On Christmas Eve day I borrowed a truck from the DCCM Mission, hired four Africans, drove to the Otraco warehouses on the docks and picked up the American Cultural Center’s office supplies. For two months they had been chugging up the Congo River from Léopoldville and I had been waiting for them. Now we got them into the center.
All day I worked hard with Tata Edouard, the sentinel or watchman who lived behind the center. He was a series of interlocking circles: his nearly bald head, his eyes behind the round glasses, the cheeks that smiled shyly when we greeted one another, the two globes of his buttocks, his stomach hanging over the waistband of his trousers. Tata was a term of respect for a man of years. But I had no real sense of Tata Edouard’s age. He was certainly 40, perhaps 60. His hair was gray. His unhurried pace seemed to connote a serenity that comes with age.
Whatever his age, Tata Edouard still possessed sexual vigor. He and his wife had filled the two-room stucco house in which they lived at the rear of the property with small children. These children ran about the yard, wearing mostly nothing except thongs tied with charms.
At first Edouard’s unhurried pace had disconcerted me. The first time I brought mail from the post office, he and two naked children hurried to the door of my office. Without self-consciousness, they silently watched me open the mail. Just stood there. I was very disconcerted. But I exerted on myself iron control. “You will not break,” I kept assuring myself. “You will not shout. You will not tell this old man to LEAVE ME THE HELL ALONE!!!” And I didn’t.
On this Christmas Eve day the Tata and I had muscled desks, chairs and books into the building. I had a sense of having worked well and a desire to share that sense with someone.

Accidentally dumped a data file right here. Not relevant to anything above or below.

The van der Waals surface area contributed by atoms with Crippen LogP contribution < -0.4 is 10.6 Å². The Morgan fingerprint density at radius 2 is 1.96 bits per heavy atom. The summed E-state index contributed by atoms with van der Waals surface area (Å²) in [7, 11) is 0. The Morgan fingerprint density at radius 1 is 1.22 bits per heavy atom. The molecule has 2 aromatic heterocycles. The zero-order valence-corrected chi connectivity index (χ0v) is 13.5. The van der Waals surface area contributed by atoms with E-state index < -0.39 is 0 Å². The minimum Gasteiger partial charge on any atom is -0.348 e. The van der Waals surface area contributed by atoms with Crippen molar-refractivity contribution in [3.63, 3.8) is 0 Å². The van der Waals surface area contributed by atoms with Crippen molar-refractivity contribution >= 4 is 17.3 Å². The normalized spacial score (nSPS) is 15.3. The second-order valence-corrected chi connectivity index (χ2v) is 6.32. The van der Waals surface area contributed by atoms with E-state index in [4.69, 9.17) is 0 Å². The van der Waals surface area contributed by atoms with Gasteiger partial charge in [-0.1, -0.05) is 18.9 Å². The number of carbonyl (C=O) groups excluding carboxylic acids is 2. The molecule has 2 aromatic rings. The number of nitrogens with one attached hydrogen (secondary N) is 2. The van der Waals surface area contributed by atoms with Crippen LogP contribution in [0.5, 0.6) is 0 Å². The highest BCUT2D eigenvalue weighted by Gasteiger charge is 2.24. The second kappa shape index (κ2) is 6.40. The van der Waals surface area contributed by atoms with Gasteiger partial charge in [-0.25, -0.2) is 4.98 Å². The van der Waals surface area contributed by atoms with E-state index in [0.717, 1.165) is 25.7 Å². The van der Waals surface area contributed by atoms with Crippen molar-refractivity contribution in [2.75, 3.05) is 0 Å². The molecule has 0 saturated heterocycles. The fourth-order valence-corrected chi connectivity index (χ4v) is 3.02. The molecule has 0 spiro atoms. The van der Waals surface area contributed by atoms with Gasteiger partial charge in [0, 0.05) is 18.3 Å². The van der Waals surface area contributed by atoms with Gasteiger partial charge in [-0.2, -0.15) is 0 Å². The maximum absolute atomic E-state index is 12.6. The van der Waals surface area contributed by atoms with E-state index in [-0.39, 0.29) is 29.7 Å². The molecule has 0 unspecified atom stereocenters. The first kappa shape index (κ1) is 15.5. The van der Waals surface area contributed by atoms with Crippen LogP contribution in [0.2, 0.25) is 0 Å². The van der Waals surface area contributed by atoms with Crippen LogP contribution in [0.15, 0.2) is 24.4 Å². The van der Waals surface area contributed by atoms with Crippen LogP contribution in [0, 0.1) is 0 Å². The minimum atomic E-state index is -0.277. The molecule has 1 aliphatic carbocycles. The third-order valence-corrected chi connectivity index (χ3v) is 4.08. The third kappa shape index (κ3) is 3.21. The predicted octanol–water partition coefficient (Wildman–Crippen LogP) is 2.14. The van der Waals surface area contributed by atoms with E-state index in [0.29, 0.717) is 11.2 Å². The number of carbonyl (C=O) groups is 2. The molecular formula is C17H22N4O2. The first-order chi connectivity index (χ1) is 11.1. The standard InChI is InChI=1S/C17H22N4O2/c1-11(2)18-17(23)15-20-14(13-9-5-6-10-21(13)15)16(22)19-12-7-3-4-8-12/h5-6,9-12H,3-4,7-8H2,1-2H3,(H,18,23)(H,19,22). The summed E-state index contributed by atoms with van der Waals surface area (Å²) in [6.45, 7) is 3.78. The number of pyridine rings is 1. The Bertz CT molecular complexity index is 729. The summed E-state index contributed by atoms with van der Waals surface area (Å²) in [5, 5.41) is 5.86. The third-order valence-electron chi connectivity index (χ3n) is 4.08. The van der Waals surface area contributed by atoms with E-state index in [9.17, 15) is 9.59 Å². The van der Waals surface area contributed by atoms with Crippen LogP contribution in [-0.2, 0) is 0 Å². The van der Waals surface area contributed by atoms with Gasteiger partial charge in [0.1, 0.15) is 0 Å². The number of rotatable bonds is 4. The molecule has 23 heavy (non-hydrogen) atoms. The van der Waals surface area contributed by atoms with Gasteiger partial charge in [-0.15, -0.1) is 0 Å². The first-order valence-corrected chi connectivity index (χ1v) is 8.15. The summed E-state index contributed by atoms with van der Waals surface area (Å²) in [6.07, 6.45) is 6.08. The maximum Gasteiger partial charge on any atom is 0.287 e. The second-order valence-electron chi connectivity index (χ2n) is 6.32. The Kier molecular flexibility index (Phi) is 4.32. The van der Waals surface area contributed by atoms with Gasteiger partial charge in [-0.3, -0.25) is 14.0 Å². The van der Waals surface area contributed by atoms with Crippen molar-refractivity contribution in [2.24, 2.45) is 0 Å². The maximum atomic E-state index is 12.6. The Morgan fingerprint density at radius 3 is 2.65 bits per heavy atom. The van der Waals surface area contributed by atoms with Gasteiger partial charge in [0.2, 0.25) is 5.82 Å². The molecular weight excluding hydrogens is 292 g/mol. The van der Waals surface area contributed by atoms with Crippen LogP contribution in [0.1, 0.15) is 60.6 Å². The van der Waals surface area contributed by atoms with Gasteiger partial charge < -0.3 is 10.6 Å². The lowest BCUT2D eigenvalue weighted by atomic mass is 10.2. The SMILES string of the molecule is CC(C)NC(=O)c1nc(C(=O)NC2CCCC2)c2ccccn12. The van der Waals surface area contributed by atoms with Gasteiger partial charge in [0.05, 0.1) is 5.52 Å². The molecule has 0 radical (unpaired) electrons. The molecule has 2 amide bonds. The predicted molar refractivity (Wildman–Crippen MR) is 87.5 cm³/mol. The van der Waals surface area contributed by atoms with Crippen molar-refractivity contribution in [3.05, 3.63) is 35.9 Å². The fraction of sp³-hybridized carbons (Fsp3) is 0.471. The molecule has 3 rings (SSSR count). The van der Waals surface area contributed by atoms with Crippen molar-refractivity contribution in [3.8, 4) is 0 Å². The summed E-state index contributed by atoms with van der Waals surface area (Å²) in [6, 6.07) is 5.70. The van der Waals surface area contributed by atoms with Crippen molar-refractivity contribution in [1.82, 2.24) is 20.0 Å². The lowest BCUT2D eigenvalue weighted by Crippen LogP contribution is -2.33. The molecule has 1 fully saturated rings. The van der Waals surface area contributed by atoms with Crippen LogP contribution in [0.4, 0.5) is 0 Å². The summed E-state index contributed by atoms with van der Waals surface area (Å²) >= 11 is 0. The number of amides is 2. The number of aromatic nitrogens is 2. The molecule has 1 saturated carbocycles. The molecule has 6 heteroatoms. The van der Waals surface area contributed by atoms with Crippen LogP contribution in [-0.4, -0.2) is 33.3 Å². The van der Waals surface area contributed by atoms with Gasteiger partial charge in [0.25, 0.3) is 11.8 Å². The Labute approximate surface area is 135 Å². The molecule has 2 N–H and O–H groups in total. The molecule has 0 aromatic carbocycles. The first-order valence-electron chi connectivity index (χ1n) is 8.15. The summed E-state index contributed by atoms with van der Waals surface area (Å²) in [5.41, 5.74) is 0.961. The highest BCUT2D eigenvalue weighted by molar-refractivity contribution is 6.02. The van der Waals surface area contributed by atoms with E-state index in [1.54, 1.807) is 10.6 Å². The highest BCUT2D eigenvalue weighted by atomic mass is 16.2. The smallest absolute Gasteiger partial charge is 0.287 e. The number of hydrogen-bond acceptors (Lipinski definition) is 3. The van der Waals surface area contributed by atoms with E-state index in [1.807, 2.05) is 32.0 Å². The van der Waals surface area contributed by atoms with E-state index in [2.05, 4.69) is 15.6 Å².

But there was no one. Ron Sallade, the town’s other single young American, had gone to Bosobele Station. The Andrés sought the solace of the bush, Madame explaining that they had to get away from the hubbub of Coq. Hubbub, I thought. This slow place? But nothing of mine had been “pillaged.”
Now Tata Edouard stuck his head into the office. He entered slowly with a stalk of yellow bananas and laid it on my desk. “Bon Noel, patron,” he said.
“Tiens, Edouard!” I replied, rising. “C’est vraiment Noel!” Good heavens! I thought. A present. “Je vous remercie beaucoup!” I had not thought of presents. I realized I must give Edouard something. But what?
Then I remembered the four precious bars of chocolate. As I was leaving the Ancion Hotel that morning a Belgian fellow-lodger confided excitedly, “There’s chocolate at Sedec. It’s available only once or twice a year. So hurry.”
I hurried. I had not missed chocolate, but if it came into town only once or twice a year…
At Sedec I found a jostling crowd of colons’ wives, fighting for space at the cashier’s counter. They flirted shamelessly with the Congolese cashier and elbowed me roughly when I joined their queue. This atmosphere gave the quest for chocolate an aura of great importance. By the time I left the store, clutching my ration, four small bars, I sensed that chocolate had an abstract value of its own. For all I knew, currencies were quoted in it. Eventually at the center I placed them in the pencil tray of the new desk.